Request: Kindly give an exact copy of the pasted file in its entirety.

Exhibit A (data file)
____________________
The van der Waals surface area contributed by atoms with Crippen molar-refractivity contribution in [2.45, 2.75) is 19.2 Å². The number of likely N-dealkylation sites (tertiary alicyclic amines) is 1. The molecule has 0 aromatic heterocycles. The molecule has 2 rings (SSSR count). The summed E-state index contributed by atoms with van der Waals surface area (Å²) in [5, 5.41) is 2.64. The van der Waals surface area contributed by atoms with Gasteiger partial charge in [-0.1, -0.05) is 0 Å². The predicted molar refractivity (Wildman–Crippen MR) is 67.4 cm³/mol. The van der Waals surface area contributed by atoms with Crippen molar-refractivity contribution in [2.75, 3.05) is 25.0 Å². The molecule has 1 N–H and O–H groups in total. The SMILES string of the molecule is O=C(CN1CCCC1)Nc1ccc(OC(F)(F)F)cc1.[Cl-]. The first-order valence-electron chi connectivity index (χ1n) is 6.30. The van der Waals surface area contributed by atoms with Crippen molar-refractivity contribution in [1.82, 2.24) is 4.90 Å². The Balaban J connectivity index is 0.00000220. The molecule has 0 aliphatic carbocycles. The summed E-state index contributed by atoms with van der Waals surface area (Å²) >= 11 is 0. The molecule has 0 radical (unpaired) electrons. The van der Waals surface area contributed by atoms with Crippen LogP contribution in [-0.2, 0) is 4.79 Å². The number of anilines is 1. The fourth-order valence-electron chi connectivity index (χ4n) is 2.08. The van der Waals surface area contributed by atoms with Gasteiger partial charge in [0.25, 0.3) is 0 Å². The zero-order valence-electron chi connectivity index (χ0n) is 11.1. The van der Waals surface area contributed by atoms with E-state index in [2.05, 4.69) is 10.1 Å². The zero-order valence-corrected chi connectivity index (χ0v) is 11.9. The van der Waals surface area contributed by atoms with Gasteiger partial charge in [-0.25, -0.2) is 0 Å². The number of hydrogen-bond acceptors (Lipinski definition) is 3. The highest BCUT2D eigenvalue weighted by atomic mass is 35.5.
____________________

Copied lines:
The van der Waals surface area contributed by atoms with Crippen molar-refractivity contribution in [2.45, 2.75) is 19.2 Å². The number of likely N-dealkylation sites (tertiary alicyclic amines) is 1. The molecule has 0 aromatic heterocycles. The molecule has 2 rings (SSSR count). The summed E-state index contributed by atoms with van der Waals surface area (Å²) in [5, 5.41) is 2.64. The van der Waals surface area contributed by atoms with Gasteiger partial charge in [-0.1, -0.05) is 0 Å². The predicted molar refractivity (Wildman–Crippen MR) is 67.4 cm³/mol. The van der Waals surface area contributed by atoms with Crippen molar-refractivity contribution in [2.75, 3.05) is 25.0 Å². The molecule has 1 N–H and O–H groups in total. The SMILES string of the molecule is O=C(CN1CCCC1)Nc1ccc(OC(F)(F)F)cc1.[Cl-]. The first-order valence-electron chi connectivity index (χ1n) is 6.30. The van der Waals surface area contributed by atoms with Crippen molar-refractivity contribution in [1.82, 2.24) is 4.90 Å². The Balaban J connectivity index is 0.00000220. The molecule has 0 aliphatic carbocycles. The summed E-state index contributed by atoms with van der Waals surface area (Å²) >= 11 is 0. The molecule has 0 radical (unpaired) electrons. The van der Waals surface area contributed by atoms with Crippen LogP contribution in [-0.2, 0) is 4.79 Å². The number of anilines is 1. The fourth-order valence-electron chi connectivity index (χ4n) is 2.08. The van der Waals surface area contributed by atoms with Gasteiger partial charge in [0.25, 0.3) is 0 Å². The zero-order valence-electron chi connectivity index (χ0n) is 11.1. The van der Waals surface area contributed by atoms with E-state index in [2.05, 4.69) is 10.1 Å². The zero-order valence-corrected chi connectivity index (χ0v) is 11.9. The van der Waals surface area contributed by atoms with Gasteiger partial charge in [-0.25, -0.2) is 0 Å². The number of hydrogen-bond acceptors (Lipinski definition) is 3. The highest BCUT2D eigenvalue weighted by atomic mass is 35.5.